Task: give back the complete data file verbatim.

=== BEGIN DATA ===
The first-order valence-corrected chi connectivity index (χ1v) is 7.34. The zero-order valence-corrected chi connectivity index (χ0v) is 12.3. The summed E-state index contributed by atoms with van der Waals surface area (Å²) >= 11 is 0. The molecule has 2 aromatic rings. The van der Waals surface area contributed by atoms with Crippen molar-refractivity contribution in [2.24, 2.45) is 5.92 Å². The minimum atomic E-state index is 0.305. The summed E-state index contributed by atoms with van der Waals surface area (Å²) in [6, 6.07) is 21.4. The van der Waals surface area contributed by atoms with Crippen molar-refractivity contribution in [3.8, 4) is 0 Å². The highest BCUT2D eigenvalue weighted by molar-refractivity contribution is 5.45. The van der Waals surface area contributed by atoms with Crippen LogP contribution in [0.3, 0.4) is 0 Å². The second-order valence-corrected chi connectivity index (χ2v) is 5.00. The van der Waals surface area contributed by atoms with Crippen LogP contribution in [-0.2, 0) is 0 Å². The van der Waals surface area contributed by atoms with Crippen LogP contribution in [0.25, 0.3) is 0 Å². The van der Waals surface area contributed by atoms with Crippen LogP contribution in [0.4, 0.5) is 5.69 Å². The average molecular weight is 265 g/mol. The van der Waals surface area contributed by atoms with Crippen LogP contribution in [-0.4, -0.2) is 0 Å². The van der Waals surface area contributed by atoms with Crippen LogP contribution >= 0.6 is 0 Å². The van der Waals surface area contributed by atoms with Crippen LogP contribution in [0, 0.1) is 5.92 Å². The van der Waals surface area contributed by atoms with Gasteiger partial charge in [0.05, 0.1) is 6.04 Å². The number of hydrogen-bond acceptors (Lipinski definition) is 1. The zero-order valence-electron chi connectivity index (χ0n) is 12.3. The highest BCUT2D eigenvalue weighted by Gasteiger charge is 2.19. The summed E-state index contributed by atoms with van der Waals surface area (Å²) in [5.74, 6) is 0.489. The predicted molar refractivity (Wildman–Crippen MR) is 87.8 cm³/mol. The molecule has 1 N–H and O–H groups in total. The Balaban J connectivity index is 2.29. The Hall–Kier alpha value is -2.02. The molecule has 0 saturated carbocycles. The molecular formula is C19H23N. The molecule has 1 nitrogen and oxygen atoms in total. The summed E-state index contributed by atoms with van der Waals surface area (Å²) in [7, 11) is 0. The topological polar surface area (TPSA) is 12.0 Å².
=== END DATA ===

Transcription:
The first-order valence-corrected chi connectivity index (χ1v) is 7.34. The zero-order valence-corrected chi connectivity index (χ0v) is 12.3. The summed E-state index contributed by atoms with van der Waals surface area (Å²) >= 11 is 0. The molecule has 2 aromatic rings. The van der Waals surface area contributed by atoms with Crippen molar-refractivity contribution in [2.24, 2.45) is 5.92 Å². The minimum atomic E-state index is 0.305. The summed E-state index contributed by atoms with van der Waals surface area (Å²) in [6, 6.07) is 21.4. The van der Waals surface area contributed by atoms with Crippen molar-refractivity contribution in [3.8, 4) is 0 Å². The highest BCUT2D eigenvalue weighted by molar-refractivity contribution is 5.45. The van der Waals surface area contributed by atoms with Crippen LogP contribution in [0.3, 0.4) is 0 Å². The second-order valence-corrected chi connectivity index (χ2v) is 5.00. The van der Waals surface area contributed by atoms with Crippen LogP contribution in [-0.2, 0) is 0 Å². The van der Waals surface area contributed by atoms with Crippen LogP contribution in [0.25, 0.3) is 0 Å². The van der Waals surface area contributed by atoms with Crippen LogP contribution in [0.4, 0.5) is 5.69 Å². The average molecular weight is 265 g/mol. The van der Waals surface area contributed by atoms with Crippen LogP contribution in [-0.4, -0.2) is 0 Å². The van der Waals surface area contributed by atoms with Crippen LogP contribution >= 0.6 is 0 Å². The van der Waals surface area contributed by atoms with Crippen LogP contribution in [0, 0.1) is 5.92 Å². The van der Waals surface area contributed by atoms with Gasteiger partial charge in [0.05, 0.1) is 6.04 Å². The number of hydrogen-bond acceptors (Lipinski definition) is 1. The zero-order valence-electron chi connectivity index (χ0n) is 12.3. The highest BCUT2D eigenvalue weighted by Gasteiger charge is 2.19. The summed E-state index contributed by atoms with van der Waals surface area (Å²) in [5.74, 6) is 0.489. The predicted molar refractivity (Wildman–Crippen MR) is 87.8 cm³/mol. The molecule has 1 N–H and O–H groups in total. The Balaban J connectivity index is 2.29. The Hall–Kier alpha value is -2.02. The molecule has 0 saturated carbocycles. The molecular formula is C19H23N. The molecule has 1 nitrogen and oxygen atoms in total. The summed E-state index contributed by atoms with van der Waals surface area (Å²) in [7, 11) is 0. The topological polar surface area (TPSA) is 12.0 Å².